Country Singer Joe Diffie Passes Away

Country singer Joe Diffie died Sunday, March 29 after battling COVID-19. At the age of 61, Diffie left behind five children, Tyler Diffie, Kara Diffie, Kylie Tarissa, Drew Diffie and Parker Diffie, as well as his wife Theresa Crump.

Diffie gained some inspiration for his music from his father, whose musical preferences included traditional country, much of which can be heard in his songs. Diffie also drew a lot of his background in music through participating in gospel and bluegrass groups. 

The American celebrity reached the most success in the ’90s. His work included 13 albums and hisTop Five songs listed on Spotify are “Pickup Man,” “I Don’t Need Your Rockin’ Chair,” “John Deere Green,” “Same Old Train” and “Prop Me Up Beside the Jukebox.”

His appearance was as country as it comes, rocking a gray mullet, mustache and a beer gut later in life. Diffie’s 90s country was known for its light-heartedness, with lyrics describing pickup trucks, the men that drive them and tractors. 

In “Pickup Man,” one line says, “When I turned sixteen I saved a few hundred bucks/My first car was a pickup truck.” Fans could relate to Diffie’s song as they remembered being sixteen-year-old boys themselves. 

In 1993, Diffie’s duet “Not Too Much to Ask” with Mary Chapin Carpenter was nominated for a Grammy. Later, the song “Same Old Train” won a Grammy Award in 1998. The track included other artists, such as Merle Haggard, Randy Travie and Clint Black.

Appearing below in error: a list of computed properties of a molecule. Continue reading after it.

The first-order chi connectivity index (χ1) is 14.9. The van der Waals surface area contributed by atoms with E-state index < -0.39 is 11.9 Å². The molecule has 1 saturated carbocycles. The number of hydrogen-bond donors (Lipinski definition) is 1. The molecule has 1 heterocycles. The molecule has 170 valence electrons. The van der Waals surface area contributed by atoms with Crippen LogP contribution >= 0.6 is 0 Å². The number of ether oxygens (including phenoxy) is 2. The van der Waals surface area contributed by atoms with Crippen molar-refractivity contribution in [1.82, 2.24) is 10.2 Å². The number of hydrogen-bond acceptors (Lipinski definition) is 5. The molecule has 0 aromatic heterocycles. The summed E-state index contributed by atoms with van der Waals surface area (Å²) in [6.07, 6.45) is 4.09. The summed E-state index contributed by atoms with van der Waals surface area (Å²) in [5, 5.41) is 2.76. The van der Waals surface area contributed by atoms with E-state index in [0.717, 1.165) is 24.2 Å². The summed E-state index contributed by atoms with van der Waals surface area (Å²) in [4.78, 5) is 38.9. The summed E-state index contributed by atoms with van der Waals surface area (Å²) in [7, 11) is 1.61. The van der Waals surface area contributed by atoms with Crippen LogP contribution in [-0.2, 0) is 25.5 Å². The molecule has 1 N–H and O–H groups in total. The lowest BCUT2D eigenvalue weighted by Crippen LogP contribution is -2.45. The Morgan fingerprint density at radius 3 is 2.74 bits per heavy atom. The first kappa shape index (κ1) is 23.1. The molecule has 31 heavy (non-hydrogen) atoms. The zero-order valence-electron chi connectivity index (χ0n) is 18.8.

Diffie rose to fame with 20 of his songs making it to Top 10 Hits. The well-known country singer Jason Aldean even quoted Diffie in his song from 2012, “1994.” Aldean’s songs addressed him, saying “Joe, Joe, Joe, Diffie!”

Travis Tritt tweeted his condolences on Twitter to Diffie’s family, friends and fans.

Diffie not only entertained and inspired his fans with his music, but he also set the stage for many modern country singers today. 

To listen to Diffie’s songs, click here

 

Story by: Elizabeth Armstrong
accent@suunews.net
Photos courtesy of nytimes.com

 

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